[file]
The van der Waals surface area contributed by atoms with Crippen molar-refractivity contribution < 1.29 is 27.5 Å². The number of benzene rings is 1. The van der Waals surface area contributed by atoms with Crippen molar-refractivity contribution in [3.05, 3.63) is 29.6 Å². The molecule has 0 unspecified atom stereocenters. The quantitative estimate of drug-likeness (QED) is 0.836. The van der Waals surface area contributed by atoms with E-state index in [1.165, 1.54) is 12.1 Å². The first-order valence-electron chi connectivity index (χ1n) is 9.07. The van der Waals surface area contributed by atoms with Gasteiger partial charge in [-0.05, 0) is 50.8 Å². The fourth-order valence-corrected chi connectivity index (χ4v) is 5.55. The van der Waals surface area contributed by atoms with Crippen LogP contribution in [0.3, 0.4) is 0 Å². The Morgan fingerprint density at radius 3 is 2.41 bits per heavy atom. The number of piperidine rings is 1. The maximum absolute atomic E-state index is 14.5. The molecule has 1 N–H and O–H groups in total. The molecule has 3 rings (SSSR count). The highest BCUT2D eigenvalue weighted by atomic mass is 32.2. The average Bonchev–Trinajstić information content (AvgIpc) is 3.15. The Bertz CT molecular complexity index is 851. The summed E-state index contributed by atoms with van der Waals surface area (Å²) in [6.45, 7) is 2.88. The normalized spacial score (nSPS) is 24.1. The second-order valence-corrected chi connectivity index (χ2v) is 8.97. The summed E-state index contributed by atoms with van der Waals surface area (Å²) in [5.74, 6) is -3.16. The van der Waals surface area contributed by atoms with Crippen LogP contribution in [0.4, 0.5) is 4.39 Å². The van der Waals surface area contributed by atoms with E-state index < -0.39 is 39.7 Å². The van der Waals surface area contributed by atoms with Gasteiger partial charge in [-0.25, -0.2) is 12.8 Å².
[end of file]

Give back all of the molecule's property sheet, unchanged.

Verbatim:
The van der Waals surface area contributed by atoms with Crippen molar-refractivity contribution < 1.29 is 27.5 Å². The number of benzene rings is 1. The van der Waals surface area contributed by atoms with Crippen molar-refractivity contribution in [3.05, 3.63) is 29.6 Å². The molecule has 0 unspecified atom stereocenters. The quantitative estimate of drug-likeness (QED) is 0.836. The van der Waals surface area contributed by atoms with E-state index in [1.165, 1.54) is 12.1 Å². The first-order valence-electron chi connectivity index (χ1n) is 9.07. The van der Waals surface area contributed by atoms with Gasteiger partial charge in [-0.05, 0) is 50.8 Å². The fourth-order valence-corrected chi connectivity index (χ4v) is 5.55. The van der Waals surface area contributed by atoms with Crippen LogP contribution in [0.3, 0.4) is 0 Å². The Morgan fingerprint density at radius 3 is 2.41 bits per heavy atom. The number of piperidine rings is 1. The maximum absolute atomic E-state index is 14.5. The molecule has 1 N–H and O–H groups in total. The molecule has 3 rings (SSSR count). The highest BCUT2D eigenvalue weighted by atomic mass is 32.2. The average Bonchev–Trinajstić information content (AvgIpc) is 3.15. The Bertz CT molecular complexity index is 851. The summed E-state index contributed by atoms with van der Waals surface area (Å²) in [6.45, 7) is 2.88. The normalized spacial score (nSPS) is 24.1. The second-order valence-corrected chi connectivity index (χ2v) is 8.97. The summed E-state index contributed by atoms with van der Waals surface area (Å²) in [5.74, 6) is -3.16. The van der Waals surface area contributed by atoms with Crippen LogP contribution in [0.4, 0.5) is 4.39 Å². The van der Waals surface area contributed by atoms with E-state index < -0.39 is 39.7 Å². The van der Waals surface area contributed by atoms with Gasteiger partial charge in [-0.25, -0.2) is 12.8 Å².